RED BANK: SHORT-RENTAL LAW ADVANCES

Scott Lavelle showing the audience a photo of a bounce house at an Airbnb that abuts his Worthley Street home. (Photo by John T. Ward. Click to enlarge.)

By JOHN T. WARD

hot topic red bank njRed Bank’s council formally introduced a proposed law to regulate short-term home rentals such as Airbnbs Wednesday night.

The action followed heated debate on both the substance of the ordinance and the process that brought it to this point.

Allen Place STR host Vahid Walker, above. Below, councilmembers John Jackson, left, and Michael Ballard. (Photos by John T. Ward. Click to enlarge.)

The latest version of the proposed ordinance was little changed from the version proposed December 14. It would allow short-term rentals (STRs) throughout town, except in zones that are solely residential, and would require that operators own the properties being rented and use them them as their principal residences.

“Nothing in this ordinance prevents any homeowner from putting their home up for rental on a long-term basis,” said Council President Michael Ballard, who has championed the law since last summer. “And that long-term could be as short as 30 days. So we’re not trying to kill anybody’s rental income.”

Instead, he said, “we’re just trying to create communities in Red Bank where neighbors know their neighbors from week to week, and month to month, and hopefully for years. I don’t think short-term rentals provide that.”

Over the course of an extended debate that helped push the meeting to nearly four and half hours, residents and council members butted heads over whether STRs were a boon to homeowners facing soaring costs and visitors in need of lodging that’s cheaper and more affordable than hotels; or “businesses” with the potential to disrupt residential areas and the market for affordable housing.

Two residents again complained about the house at 250 Mechanic Street, a former halfway house that’s now a six-bedroom, Airbnb-listed source of “true anxiety” for neighbors, in the words of one.

Though advertised as prohibiting large parties or gatherings, it’s regularly used in that way, said Worthley Street resident Scott Lavelle. It’s the site of large, loud parties, at least one of which featured a backyard bouncehouse, he said. No one “resides” there, he said.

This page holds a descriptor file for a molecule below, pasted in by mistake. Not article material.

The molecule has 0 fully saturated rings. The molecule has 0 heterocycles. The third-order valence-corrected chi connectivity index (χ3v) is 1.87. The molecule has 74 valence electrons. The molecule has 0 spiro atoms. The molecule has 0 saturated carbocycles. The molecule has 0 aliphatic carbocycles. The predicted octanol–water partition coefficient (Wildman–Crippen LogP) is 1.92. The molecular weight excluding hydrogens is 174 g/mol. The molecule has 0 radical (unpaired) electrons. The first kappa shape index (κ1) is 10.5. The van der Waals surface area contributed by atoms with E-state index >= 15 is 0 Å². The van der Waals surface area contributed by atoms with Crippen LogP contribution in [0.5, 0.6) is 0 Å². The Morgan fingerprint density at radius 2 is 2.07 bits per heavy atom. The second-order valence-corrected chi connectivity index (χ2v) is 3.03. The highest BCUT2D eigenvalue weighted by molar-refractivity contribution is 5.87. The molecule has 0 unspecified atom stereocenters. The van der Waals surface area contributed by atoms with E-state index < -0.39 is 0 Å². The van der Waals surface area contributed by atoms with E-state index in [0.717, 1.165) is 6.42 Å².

“No couple who’s going to have a romantic dinner at Robinson Ale House is going to rent this place,” he said.

The home’s owners, Carole and Evan Werner, did not comment during the meeting. In December, Carol Werner told the council via Zoom that she’d never before heard the complaints about the house aired that night, and found them “shocking.”

Lavelle found her response not credible. Police have been called numerous times, he said.

“This woman is effin’ surprised?” he said. “It’s so effin’ obvious. How do you listen to that with a straight face?”

Other commenters said that a compromise law could be struck so that concerns about disruptive houses were addressed while allowing responsible homeowners to generate needed income.

The law can be crafted “in a way that 250 Mechanic does not survive this,” said Wallace Street resident Denis O’Sullivan, who does not operate a STR.

Given what he called “the onerousness of conditions,” the proposed law “is a ban masquerading as regulation,” O’Sullivan said.

Vahid Wallace, who hosts STR on Allen Place, and Linden Place homeowner Nicole Shore, who does not, both called the council to strike a “balance” between the competing interests.

Ballard and others on the all-Democratic council defended the ordinance, which is expected to be up for an adoption vote at the February 8 meeting.

A number of residents expressed frustration that a workshop or special forum on the issue had not been held. STR host Anthony Setaro, of Oakland Street, said he has been pressing for one since August, to no avail.

At the council’s the final session of 2022, on December 14, Ballard said a workshop on the topic would be held.

“You sat there in front of all of us, did you not, and said we would workshop this,” said Setaro.

“We did workshop it. We put it on the agenda a couple of times and talked about it,” Ballard replied.

Since the December 14 session, the council has held two meetings: a January 4 reorganization and a regular session January 11. The ordinance is not mentioned on the agenda for either.

Councilmember Ed Zipprich said the council has “had very many conversations about the ordinance, we’ve heard pros and cons from residents, the owners, the business investors. So I think in all fairness, it has been discussed at length over the course of several months.”

Lisa Fadini, who operates a STR on Wallace Street, said the “whole process is a bad marriage. We talk and talk, and you guys nod your heads, and nothing ever changes. You don’t listen.”

The ordinance still contained the same errors, such as referring to Red Bank as “West Milford,” that were pointed out in December, she said.

“It seems that all we’ve done is reintroduce the same document, with maybe some minor changes,” said Mayor Billy Portman. “Our residents are saying, ‘we don’t feel like we’ve been heard.'”

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